BEIRUT — In Hezbollah's inner circle they called him "The One Who Never Sleeps."
Imad Mughniyah was one of the most hunted men in the world. Western security forces spent 25 years pursuing the Hezbollah warlord, the alleged mastermind of infamous attacks of the late 20th century and a pioneer of brutal tactics later emulated by Al Qaeda. In fact, he may have proved a more disciplined, effective master of asymmetric warfare than even Osama bin Laden.
Mughniyah survived through anonymity: changing hide-outs, moving without bodyguards or drivers, a pistol always in his belt. On the evening of Feb. 12, he left a safe house in the Kfar Soussa neighborhood of Damascus, a warren of nearly identical towers that house the employees and headquarters of Syria's vast intelligence apparatus.
He had just held a sit-down with a Syrian spy chief and was preparing for a secret meeting that night with President Bashar Assad, Western anti-terrorism officials say.
Seconds after Mughniyah got behind the wheel of his sport utility vehicle, an explosion incinerated him. The assassination in the heart of an authoritarian state ended his bloody odyssey through the modern history of terrorism.
His death at 45 remains as mysterious as his life. Interviews with anti-terrorism officials, diplomats and his associates reveal new details about the exploits of this secretive figure -- and about a slaying that may have been an inside job.
Mughniyah's role at the hub of a murky alliance of Hezbollah, Syria and Iran made him powerful but vulnerable, officials say. The likeliest scenario is that Israel eliminated him. But the aftermath has reinforced signs of potential Syrian involvement and exposed tensions among Syria, Iran and Hezbollah, Western officials say.
"What's troubling is that even if it was the Israelis, it happened in Damascus in a safe area meters from the office of [intelligence] chief Assef Shawkat," said a Western diplomat in the Syrian capital.
Iran and Hezbollah have sworn revenge, putting Israel on worldwide alert for the kind of attacks that were once Mughniyah's trademark.
Mughniyah sounded self-effacing in a rare interview he gave to a pro-Hezbollah newspaper not long before his death and published afterward.
"The Americans are making up stories about me and hold me responsible for a lot of attacks against them that happened around the world," he told Ibrahim al Amine of Lebanon's Al Akhbar. "Sometimes they think of me as if I have the key to the universe. It is difficult for them to understand that I am part of an institution that patiently plans and designs its moves."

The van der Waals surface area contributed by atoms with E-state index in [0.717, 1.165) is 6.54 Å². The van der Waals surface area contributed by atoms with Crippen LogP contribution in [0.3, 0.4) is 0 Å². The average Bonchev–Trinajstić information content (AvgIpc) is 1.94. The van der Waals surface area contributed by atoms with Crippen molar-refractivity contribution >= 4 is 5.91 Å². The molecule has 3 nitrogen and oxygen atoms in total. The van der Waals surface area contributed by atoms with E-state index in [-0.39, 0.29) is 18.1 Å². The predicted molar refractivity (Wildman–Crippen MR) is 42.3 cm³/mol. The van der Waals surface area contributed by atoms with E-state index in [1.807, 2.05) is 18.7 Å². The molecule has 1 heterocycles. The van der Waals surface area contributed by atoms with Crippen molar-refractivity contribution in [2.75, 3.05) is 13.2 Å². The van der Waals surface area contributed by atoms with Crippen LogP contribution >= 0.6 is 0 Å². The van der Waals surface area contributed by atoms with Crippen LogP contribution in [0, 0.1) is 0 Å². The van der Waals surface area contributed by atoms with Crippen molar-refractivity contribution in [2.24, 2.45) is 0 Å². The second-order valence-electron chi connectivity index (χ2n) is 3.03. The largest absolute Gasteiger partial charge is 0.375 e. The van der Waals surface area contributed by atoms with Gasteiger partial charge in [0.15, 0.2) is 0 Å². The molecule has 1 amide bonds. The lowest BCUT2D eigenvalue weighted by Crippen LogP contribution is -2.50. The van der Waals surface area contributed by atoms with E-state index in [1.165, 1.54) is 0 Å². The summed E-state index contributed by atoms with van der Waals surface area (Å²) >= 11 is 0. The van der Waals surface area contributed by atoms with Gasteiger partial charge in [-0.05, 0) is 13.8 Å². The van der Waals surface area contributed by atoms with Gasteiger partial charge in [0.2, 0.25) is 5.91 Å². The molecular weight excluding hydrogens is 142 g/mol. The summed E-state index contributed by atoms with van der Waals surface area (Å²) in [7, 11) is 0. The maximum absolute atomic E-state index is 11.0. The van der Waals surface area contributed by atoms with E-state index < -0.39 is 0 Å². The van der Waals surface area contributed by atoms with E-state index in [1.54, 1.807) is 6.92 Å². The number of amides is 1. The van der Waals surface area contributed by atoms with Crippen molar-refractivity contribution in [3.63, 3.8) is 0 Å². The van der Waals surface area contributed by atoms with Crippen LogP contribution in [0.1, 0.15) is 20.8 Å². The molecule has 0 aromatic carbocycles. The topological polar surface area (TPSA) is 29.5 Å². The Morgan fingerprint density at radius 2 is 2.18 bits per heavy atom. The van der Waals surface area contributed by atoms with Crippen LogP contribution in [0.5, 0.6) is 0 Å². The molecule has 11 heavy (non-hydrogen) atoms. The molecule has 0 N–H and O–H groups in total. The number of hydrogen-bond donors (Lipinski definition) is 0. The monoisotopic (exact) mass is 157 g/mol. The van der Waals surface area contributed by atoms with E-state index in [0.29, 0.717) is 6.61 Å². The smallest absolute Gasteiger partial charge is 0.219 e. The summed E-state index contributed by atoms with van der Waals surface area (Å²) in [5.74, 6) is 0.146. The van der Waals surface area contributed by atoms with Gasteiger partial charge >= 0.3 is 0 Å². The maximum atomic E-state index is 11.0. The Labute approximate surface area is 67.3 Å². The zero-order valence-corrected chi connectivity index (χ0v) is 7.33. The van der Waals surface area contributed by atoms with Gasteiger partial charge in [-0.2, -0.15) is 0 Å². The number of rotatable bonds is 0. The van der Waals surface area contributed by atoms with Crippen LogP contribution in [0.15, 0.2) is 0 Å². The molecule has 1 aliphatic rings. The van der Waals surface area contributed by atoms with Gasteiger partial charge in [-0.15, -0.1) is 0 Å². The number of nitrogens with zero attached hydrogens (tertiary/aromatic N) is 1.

Mughniyah had grown pudgy, his beard graying beneath round-rimmed glasses. He lived on the run among Iran, Syria and Lebanon and had two wives: a Lebanese in southern Lebanon and an Iranian in Damascus. He drove his own car, bought groceries alone and took catnaps while working nonstop, associates said. An associate in Damascus recalled how, during a heated group discussion, he curled up on a couch and went to sleep.
He oversaw foreign networks that he built after his terrorism campaign in Lebanon, including the 1983 bombings of the U.S. Embassy and Marine barracks. His cells allegedly carried out operations in France and Argentina, where two car bombings of Jewish targets left more than 100 dead. He also met in Sudan in the early 1990s with Osama bin Laden, whose militants got explosives training from Hezbollah experts.
Pursued by Israeli and U.S. forces, Mughniyah eluded several assassination attempts. His brother died in one attack in 1994; Mughniyah's bulletproof vest took multiple hits in another ambush.
In the late 1990s, Hezbollah curtailed attacks outside the Middle East. Mughniyah was an architect of a shift to concentrate on political and military activity in Lebanon. He served on the shura, the militia's leadership council, after being elected in 2001 under the alias Jawad Nur A-Din, Western officials say.
His post was secret, officials say, because Hezbollah claims to separate its political activity from its military wing, which is designated as a terrorist group by the United States and Israel.
Mughniyah's duties included aiding Palestinian militant groups with training and arms procurement, and running security for Hezbollah leader Sheik Hassan Nasrallah, to whom he was close, experts and associates say.
On May 13, 2006, he met in Lebanon with Hassan Zarkani, a representative of Iraqi Shiite strongman Muqtada Sadr, and agreed to provide smuggled anti-tank missiles to Iraqi fighters and train them in their use, Western anti-terrorism officials say.
But his prime obsession was the destruction of Israel. Hezbollah insiders and Israeli officials say that during the 2006 war in Lebanon, he ordered battlefield tactics that surprised Israeli troops with their ferocity and effectiveness.
"We saw death in their eyes," Mughniyah said of the Israelis, whose fighting skills he admired, according to Lebanese journalist Amine.